Figure 2: Placement of high-frequency CIN capacitors

In addition, by constructing the package in a certain manner, it is possible to remove the parasitic loop inductance and capacitance inside the package and reduce the switch-node ringing, which is a major contributor to the generation of noise (see Figure 3). The idea is that if you can reduce noise at the source, then you don’t need to tackle problems caused by additional components.

 

Figure 3: Switch node of the LM53635-Q1

Another technique for reducing noise in the system is called spread spectrum, which modulates the central switching frequency (in this case 2.1MHz) and suppresses the harmonics and sub-harmonics. Spread spectrum is very effective for reducing the overall noise peaks but will not influence the noise floor due to the spreading of the noise, as the name suggests. However, because spread spectrum helps with high-frequency harmonics, it can help meet the often-tough original equipment manufacturer (OEM) standards for EMI, make printed circuit board (PCB) designs simpler, and reduce filtering component size and cost.

Figure 4 shows the LM53635-Q1 in the 30MHz to 108MHz frequency band, with the spread spectrum turned off (left side) and turned on (right side).

Figure 4: High Frequency harmonic suppression with spread spectrum

One of the major challenges to overcome is thermals due to space constraints and the ambient environment. A lot of automotive designs today are often incorporated into existing form factors and sizes used previously by mechanical functionality or just an empty space in the automotive design. A good example is the rearview mirror. In the past, rearview mirrors were simple hand-operated devices, but increasingly we are seeing the integration of electronics to accommodate new features like cameras. Given the radiated heat from the sun and also the material encasing of the mirrors (often plastics), the electronics can reach temperatures as high as 105°C on the PCB. The power supply has to be small enough to manage the integration of the electronics, but it also has to be highly efficient so that it doesn’t cause self-heating. TI designed the LM53635-Q1 to support high efficiency to minimize losses and also operate 2.1MHz to make the additional components needed to make the power supply as small as possible to manage the thermals and size. See Figure 5.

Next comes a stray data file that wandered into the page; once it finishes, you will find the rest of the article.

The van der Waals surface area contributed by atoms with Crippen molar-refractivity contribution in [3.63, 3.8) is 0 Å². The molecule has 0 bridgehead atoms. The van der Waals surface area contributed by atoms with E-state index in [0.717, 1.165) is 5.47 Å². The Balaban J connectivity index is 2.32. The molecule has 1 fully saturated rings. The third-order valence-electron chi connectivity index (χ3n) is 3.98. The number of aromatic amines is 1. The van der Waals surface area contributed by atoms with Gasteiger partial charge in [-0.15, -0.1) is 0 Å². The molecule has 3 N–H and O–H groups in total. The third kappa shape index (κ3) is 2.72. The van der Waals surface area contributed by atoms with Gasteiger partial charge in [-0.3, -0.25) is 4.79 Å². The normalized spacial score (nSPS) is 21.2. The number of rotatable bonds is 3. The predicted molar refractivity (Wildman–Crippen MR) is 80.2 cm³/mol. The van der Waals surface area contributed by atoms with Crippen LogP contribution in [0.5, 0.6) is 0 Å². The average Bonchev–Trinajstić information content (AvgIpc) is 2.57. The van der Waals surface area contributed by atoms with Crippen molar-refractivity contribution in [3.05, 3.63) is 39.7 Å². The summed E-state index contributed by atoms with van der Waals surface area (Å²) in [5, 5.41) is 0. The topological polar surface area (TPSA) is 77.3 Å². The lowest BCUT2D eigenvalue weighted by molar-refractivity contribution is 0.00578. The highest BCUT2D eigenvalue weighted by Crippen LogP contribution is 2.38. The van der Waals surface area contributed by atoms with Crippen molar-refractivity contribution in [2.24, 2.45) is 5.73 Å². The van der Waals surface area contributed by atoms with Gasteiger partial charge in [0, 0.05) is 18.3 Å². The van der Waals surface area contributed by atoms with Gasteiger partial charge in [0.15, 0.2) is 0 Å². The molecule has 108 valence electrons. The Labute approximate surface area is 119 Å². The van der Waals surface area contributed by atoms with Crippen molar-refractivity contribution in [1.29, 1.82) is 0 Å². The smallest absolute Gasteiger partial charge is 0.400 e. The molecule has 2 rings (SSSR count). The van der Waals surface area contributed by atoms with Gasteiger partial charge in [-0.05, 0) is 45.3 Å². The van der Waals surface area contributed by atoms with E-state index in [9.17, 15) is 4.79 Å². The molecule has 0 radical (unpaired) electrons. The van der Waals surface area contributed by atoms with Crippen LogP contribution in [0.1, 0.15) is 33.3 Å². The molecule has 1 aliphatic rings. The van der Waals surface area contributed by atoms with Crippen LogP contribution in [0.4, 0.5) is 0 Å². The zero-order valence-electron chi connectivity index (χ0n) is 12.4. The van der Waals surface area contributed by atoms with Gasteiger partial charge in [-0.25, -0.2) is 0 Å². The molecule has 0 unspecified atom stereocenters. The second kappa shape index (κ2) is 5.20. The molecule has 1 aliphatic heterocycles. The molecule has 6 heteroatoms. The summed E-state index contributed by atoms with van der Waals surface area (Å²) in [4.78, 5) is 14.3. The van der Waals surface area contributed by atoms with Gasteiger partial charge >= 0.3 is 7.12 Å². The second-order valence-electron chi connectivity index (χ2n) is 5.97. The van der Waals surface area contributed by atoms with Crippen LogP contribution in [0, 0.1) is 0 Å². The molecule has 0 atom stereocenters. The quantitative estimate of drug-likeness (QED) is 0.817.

Figure 5: LM53635-Q1 efficiency operating at 2.1MHz

Maintaining quality is critical for automotive designs, even more so when designing for safety-based systems. Solderability is often a piece of the reliability puzzle. To enhance the quality of the soldering joint, you can use several techniques; one of these is wettable flanks. See Figure 6. Wettable flanks is a process of cutting a cavity in the edge of the package to enable more visible wetting of the side of the pins for optical inspection. This is helpful, as it eliminates the need for x-raying of the package to ensure adequate soldering, while also ensuring joint integrity.

Figure 6: Wettable flanks used on LM53635-Q1

As I have highlighted in this blog, there is much to consider when designing an automotive power supply as well as what additional functionality to add to your design to make the challenges more manageable. By understanding these, the end result can be a faster design, smaller solution and lower cost of ownership. Watch a video that demonstrates how to solve automotive EMI, thermal and system challenges with TI’s LM53635-Q1.